With so many different types of products out there, it can feel like a daunting task to understand how to create designs that are scaled appropriately. You’re thinking big for large scale statement wallpaper but then you also have to think small if you’re designing for home textiles like cocktails napkins. At the end of your design session, it can be hard to tell which way is up!
Luckily, Spoonflower designer Jeanetta Gonzales is here to share a few simple tricks to help guide you on your way to successful product design. Jeanetta’s designs have been featured on products in stores like Nordstrom, Wayfair and Home Goods and over the years she’s learned how to effectively work with scale. We can’t wait for you to try out her tips.
Scale is important to consider when designing for products. Depending on the item you are creating, the scale of the pattern will:
The surface area an item is placed on helps determine the scale of the pattern. Items such as a duvet cover on a bed, a curtain on a large window and wallpaper in a room have larger surface areas and require patterns in a bigger scale.
Items such as tea towels and dinner napkins cover a smaller surface area such as boxes and a place setting and their patterns have a smaller scale. By comparing a wallpaper swatch and a placemat featuring my design Wildwood Blooms, I will discuss how to keep scale in mind when designing for Spoonflower fabric, wallpaper and home decor.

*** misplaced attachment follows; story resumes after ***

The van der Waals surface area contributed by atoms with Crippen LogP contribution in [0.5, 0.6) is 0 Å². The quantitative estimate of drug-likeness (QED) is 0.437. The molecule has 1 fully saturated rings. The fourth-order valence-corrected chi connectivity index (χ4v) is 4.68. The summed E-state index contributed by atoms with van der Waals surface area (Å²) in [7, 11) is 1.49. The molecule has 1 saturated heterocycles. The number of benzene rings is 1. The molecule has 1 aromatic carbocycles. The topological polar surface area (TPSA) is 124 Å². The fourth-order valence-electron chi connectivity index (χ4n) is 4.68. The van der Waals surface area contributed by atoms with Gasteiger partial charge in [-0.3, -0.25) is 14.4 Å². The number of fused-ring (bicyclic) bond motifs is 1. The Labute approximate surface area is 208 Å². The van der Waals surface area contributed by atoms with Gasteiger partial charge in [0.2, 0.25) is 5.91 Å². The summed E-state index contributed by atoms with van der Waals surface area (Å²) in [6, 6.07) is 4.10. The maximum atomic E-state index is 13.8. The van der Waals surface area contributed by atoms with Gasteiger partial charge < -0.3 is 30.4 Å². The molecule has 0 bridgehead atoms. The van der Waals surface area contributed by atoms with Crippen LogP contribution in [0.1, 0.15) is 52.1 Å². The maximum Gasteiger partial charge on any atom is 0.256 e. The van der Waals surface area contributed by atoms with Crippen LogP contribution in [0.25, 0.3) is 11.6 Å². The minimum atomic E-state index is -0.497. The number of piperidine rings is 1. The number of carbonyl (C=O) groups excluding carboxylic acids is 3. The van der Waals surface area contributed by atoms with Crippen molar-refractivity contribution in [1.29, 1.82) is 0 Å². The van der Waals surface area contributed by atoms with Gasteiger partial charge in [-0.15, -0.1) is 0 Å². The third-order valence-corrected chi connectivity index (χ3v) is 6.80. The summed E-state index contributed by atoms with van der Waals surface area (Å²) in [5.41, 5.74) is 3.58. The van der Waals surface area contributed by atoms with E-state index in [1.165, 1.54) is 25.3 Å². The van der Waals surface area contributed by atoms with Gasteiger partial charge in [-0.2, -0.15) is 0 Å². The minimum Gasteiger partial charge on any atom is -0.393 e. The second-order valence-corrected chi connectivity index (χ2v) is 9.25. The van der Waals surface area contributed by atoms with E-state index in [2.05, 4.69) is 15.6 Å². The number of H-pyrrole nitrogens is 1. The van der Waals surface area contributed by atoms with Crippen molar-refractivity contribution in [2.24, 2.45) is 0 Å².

Wallpaper spans a wide surface area and overall should be on a larger scale than most items. Here are two wallpaper sizes:
The smaller size shows that there are four red flowers going across the top on a 24” wide roll. The larger scale shows that two red flowers would fit across the width of a 24” wide roll. The motifs are significantly larger with more visible detail in the pattern.
As seen here side-by-side, the scale of the pattern can dramatically change the look and tone of the overall design. The smaller scale conveys a look that is more sweet and cute and the larger scale is more graphic and bold. The larger scale would work on a long wall or a larger space where you can see the pattern easily from afar. The smaller pattern would work well in a smaller space like a powder room or a shorter accent wall.
Placemats should be designed on a smaller scale than wallpaper, curtains and bedding. Here the placemat pattern is on a larger scale than the gift wrap.
The pattern is more bold and graphic on the table in this scale. You can see here it could work in a slightly smaller scale (10-20% smaller) as well.
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Looking for even more design resources for finding success on Spoonflower? Don’t miss the Spoonflower Seller Handbook!
About the Guest Author
Jeanetta Gonzales is a Los-Angeles based artist and designer. Her multidisciplinary studio specializes in surface pattern design, apparel design, illustration and graphic design.
Jeanetta finds joy in creating art for her own products and sharing her art through licensing it on apparel, greeting cards and home décor. Jeanetta also provides coaching and accountability to artists bringing out their true self-expression and helping them achieve their business goals.